“We really want to make the connection that there are people and systems behind where your food comes from,” she says, “and you can actively participate and shape that multiple times a day.”

Adds Howland, “We have a really big opportunity here to change people’s lives in a positive way. Not everyone at UMass has been exposed to the types of things we’re able to do, both culinary and how we source things. As people experience this, they become awakened to what food is able to do, and it’s pretty powerful.”

Jacob Nelson is communications coordinator for CISA (Community Involved in Sustaining Agriculture) To learn more about which institutions in the Valley support the local food economy, visit buylocalfood.org/find-it-locally.

“Fear on the Farm”, the Monster Mash Scream Park at McCray’s Farm in South Hadley, “will scare the soy out of you” says farm owner Stephen McCray. Open Fri-Sun all October, 7pm ’til late. For tickets and more information, visit fearonthefarm.com.

The foundation of McCray’s Farm is their dairy. They’ve bottled and sold their own milk since 2013, and the quality is superb, due in part to a cooler and slower pasteurization process. Look for it at their stand and other local stores, listed here.

But as Stephen candidly shares, agritourism income is really what sustains them.

McCray’s is a great spot for local food and family activities, from PYO pumpkins to minigolf, hayrides, a petting zoo, and farm stand serving lunch and ice cream. Learn more here.

Currently searching to purchase farmland in the Pioneer Valley or surrounding area. Experienced farmer with strong pre-approval from local lender. Will consider land without a home as well. Please contact Erik Debbink at Debbinke@gmail.com or call (413) 588-1539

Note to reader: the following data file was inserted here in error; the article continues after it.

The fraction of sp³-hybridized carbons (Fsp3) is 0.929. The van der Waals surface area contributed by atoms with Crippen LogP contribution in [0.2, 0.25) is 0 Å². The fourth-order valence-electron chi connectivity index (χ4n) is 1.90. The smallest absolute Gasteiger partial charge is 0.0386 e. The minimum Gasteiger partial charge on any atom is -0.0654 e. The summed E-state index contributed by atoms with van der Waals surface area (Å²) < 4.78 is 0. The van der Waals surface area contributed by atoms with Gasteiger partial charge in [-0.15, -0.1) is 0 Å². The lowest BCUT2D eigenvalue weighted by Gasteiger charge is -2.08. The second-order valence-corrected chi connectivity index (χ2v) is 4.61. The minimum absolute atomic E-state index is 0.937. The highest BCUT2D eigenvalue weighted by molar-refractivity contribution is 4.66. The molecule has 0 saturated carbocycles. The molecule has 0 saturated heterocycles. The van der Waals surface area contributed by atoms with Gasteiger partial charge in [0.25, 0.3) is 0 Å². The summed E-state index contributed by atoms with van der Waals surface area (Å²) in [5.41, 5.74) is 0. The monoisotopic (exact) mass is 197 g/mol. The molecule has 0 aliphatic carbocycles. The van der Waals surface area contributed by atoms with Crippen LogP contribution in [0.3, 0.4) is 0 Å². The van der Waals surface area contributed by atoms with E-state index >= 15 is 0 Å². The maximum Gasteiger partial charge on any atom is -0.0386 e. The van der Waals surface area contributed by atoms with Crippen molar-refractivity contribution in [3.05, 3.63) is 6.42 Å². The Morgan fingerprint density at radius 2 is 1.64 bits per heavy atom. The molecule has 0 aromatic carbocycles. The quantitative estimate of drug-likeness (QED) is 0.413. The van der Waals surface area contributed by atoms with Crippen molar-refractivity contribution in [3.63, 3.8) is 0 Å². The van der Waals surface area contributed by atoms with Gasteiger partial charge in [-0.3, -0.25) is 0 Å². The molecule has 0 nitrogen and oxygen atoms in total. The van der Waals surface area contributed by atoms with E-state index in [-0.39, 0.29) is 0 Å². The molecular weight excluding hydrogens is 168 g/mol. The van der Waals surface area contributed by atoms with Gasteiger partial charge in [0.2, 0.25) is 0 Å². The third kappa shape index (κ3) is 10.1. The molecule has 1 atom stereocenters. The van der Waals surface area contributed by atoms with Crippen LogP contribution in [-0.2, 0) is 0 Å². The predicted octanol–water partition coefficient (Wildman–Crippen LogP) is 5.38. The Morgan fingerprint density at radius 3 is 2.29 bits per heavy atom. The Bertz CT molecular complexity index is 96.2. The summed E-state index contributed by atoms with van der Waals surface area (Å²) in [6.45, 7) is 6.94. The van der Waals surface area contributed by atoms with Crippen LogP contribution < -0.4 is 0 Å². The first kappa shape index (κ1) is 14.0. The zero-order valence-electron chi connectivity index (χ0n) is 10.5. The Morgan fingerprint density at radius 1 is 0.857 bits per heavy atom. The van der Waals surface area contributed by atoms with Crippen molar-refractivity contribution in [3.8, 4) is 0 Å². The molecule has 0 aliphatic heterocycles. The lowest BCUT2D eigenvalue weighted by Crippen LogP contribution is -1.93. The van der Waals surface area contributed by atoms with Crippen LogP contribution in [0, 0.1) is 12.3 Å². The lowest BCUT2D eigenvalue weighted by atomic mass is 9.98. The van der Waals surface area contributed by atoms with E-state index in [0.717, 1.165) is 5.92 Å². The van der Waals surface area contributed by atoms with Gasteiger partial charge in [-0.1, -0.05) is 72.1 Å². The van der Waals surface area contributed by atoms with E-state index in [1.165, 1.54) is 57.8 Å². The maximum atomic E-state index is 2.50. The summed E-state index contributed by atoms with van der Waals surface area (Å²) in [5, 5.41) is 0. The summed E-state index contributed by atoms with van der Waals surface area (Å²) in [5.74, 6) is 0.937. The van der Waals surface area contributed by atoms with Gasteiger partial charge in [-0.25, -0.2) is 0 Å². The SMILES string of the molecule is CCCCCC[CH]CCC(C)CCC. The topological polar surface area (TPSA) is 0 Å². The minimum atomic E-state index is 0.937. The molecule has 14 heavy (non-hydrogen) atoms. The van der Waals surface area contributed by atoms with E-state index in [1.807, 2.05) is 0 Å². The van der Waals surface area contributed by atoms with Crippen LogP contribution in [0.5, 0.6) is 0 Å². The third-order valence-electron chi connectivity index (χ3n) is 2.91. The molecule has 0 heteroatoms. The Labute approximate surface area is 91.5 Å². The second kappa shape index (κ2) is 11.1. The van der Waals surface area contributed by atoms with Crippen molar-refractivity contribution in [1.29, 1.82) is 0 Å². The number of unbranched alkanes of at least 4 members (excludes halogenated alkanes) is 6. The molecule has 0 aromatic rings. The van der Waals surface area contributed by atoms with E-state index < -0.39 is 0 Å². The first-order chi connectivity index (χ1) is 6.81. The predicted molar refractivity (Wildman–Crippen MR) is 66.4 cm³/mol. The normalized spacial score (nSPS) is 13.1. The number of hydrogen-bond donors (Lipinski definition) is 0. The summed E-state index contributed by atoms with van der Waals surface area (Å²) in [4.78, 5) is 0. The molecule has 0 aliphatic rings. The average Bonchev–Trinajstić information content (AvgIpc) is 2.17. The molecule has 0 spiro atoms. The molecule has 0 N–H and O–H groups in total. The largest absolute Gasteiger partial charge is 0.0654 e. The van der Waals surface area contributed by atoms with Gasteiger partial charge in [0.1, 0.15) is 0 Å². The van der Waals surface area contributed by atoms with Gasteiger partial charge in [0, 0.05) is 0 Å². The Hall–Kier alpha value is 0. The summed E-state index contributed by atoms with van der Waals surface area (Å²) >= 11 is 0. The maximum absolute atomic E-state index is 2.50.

Melita Farms in Methuen, Massachusetts is Hiring a Farm Manager

ABOUT MELITA FARMS

Melita Farms operates under a 501c (3) non-profit working to address sources of food insecurity and to create opportunities for locally sourced food, jobs, and educational programs to support community needs. Melita Farms is a sustainable, urban farming and entrepreneurial start-up. We will be selling our produce in a market at our location, distribute food to local markets, donate food to area food banks, operate a community garden, host on-site events and functions throughout the year, among other initiatives to support our mission.

FARM MANAGER POSITION OVERVIEW

Melita Farms seeks an experienced Farm Manager in Methuen, MA who will report to our Executive Director. The Farm Manager will oversee and run our day-to-our day farming operation, which includes cultivation of up to ten acres of vegetables, berries, and cut-flowers. The farm is centerpiece of our non-profit community, which includes a market, community garden, Airbnb, educational programs, and events, so the farm needs to look well-tended at all times. There is an additional forty acres available for cultivation that we typically lease to a third-party.